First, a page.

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Irish and Celtic myths and legends, Irish folklore and Irish fairy tales tales of Ireland
Beware should you meet a handsome prince on a cold November in Ireland!
One evening in late November, which is the time of year when the spirits of Ireland have the most power, the prettiest girl in all the land was going to the ancient well for water. Then, as chance would have it, her foot turned on a loose stone, and she fell. It was bad luck, but when she got back to her feet, it seemed as though she was in a strange place, and all around her was changed as if by magic!
That which was dark seemed lined with light, and faint wisps of blue stars twinkled around her head. Away in the distance she spied a great crowd gathered about a blazing bonfire, dancing and making merry, but they seemed to wear odd clothes of an old fashion. She felt herself drawn slowly towards them, and they fell silent, looking at her as she walked among them.
Suddenly her sense of wonder turned to fear, and she tried to flee, but found she could not! Then a handsome youth, dressed as richly as a prince, with a golden band on his hair, came to her and asked her to dance.
“It is a foolish thing you ask,” she said, “to dance when there is no music!”
Then he lifted his hand and made a sign to the people, and the air was filled with the sweetest music she had ever heard! The young man took her hand and they danced until the moon and stars went down, and she felt as though she was flying through the air, knowing nothing except the enchantment of the melody and the arms of her handsome partner.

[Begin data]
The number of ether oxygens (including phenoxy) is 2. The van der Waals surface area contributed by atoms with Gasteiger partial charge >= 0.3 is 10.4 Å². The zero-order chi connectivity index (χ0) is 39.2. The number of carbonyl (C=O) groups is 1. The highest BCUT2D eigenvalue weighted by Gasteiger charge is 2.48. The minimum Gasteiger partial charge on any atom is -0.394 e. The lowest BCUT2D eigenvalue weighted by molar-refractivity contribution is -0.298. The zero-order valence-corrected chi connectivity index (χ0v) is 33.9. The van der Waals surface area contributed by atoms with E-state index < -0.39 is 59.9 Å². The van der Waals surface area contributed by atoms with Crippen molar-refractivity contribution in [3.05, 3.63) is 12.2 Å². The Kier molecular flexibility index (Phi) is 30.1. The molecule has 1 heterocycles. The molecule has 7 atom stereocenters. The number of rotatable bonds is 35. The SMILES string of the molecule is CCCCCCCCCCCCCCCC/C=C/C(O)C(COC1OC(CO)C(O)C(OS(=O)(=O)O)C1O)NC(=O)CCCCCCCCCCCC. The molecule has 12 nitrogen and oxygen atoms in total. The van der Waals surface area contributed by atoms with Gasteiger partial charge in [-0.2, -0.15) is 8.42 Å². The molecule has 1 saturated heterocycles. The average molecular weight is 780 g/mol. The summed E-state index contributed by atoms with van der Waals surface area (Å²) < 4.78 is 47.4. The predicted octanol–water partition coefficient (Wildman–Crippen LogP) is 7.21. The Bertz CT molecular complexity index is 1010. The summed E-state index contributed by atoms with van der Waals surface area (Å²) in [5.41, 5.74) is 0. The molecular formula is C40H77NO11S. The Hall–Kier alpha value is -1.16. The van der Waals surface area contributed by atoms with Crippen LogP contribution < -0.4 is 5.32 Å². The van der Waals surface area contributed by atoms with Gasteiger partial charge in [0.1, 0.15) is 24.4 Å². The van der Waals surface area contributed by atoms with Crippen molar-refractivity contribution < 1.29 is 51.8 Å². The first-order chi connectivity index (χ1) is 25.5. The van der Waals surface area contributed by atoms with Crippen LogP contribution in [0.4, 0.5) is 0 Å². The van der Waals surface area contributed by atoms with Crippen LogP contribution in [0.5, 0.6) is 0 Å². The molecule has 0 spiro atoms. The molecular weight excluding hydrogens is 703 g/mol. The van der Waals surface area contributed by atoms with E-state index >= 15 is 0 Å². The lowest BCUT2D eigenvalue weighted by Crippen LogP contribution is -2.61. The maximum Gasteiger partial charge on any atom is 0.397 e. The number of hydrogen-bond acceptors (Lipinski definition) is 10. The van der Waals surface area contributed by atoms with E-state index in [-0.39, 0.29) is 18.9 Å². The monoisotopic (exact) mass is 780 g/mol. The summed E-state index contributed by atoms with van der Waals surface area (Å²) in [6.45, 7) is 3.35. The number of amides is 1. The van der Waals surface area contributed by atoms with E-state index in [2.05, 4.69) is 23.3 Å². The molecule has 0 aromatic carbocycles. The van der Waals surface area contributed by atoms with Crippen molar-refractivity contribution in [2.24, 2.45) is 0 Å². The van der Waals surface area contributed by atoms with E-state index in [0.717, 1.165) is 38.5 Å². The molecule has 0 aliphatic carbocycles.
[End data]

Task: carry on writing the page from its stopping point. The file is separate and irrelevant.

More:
At last the music faded, and she was invited to dinner with the party. The ground opened up before them and there were wide, gracious steps leading down into the earth. The young man, who seemed not to be their king, led them downwards to a great hall, furnished with gold and silver and rich, old wood.
The mighty table in the centre of the hall was bowed with the finest food and wine, dripping meat and steaming soup, succulent fruit from every corner of the world reflecting the merry candle light. She was weary, hungry and thirsty after her dance, and the young man told her that she should eat, lifting a grape to her lips.
But someone who seemed to be beneath the table whispered -
“Eat no food and drink no wine, or you will never reach your home again!”
So she put down her cup and pushed away the grape, causing the watching and expectant audience to burst out in anger, shouting and roaring. A fierce looking dark man she hadn't seen before rose up and said -
“Whoever comes to us, must drink with us!”
Then he grabbed her by the arm and held the wine to her lips, but she kept them closed tight shut no matter how much she trembled. Suddenly a red haired man jumped up beside her and pressed a herb into her hand.
“Take this,” he said, “and hold it in your hand until you get back home. None of them can touch you while you hold the Athair Luss, which your people call ground ivy.”
So she took it and held it tight, then ran as fast as her tired legs could carry her, along down the dark road with the sound of a crowd chasing after her. At long last in terror she reached her own home and locked and barred the door behind her, but it rattled in its frame as if many thumps and kicks were being laid on it!
“The power we had over you is gone through that herb that ties you to this world, but just you wait – when you dance again to the music on the hill, we'll be waiting, and then then you will stay with us forever more!” cried out a voice in the night.
But she kept that magic branch safely and the fairies never again troubled her, but I'll tell you this – it was a long time before the echoes of that fairy music left her mind, and the memories of that cold November dance with her fairy lover.
Further Folk and Faerie Tales of Ireland
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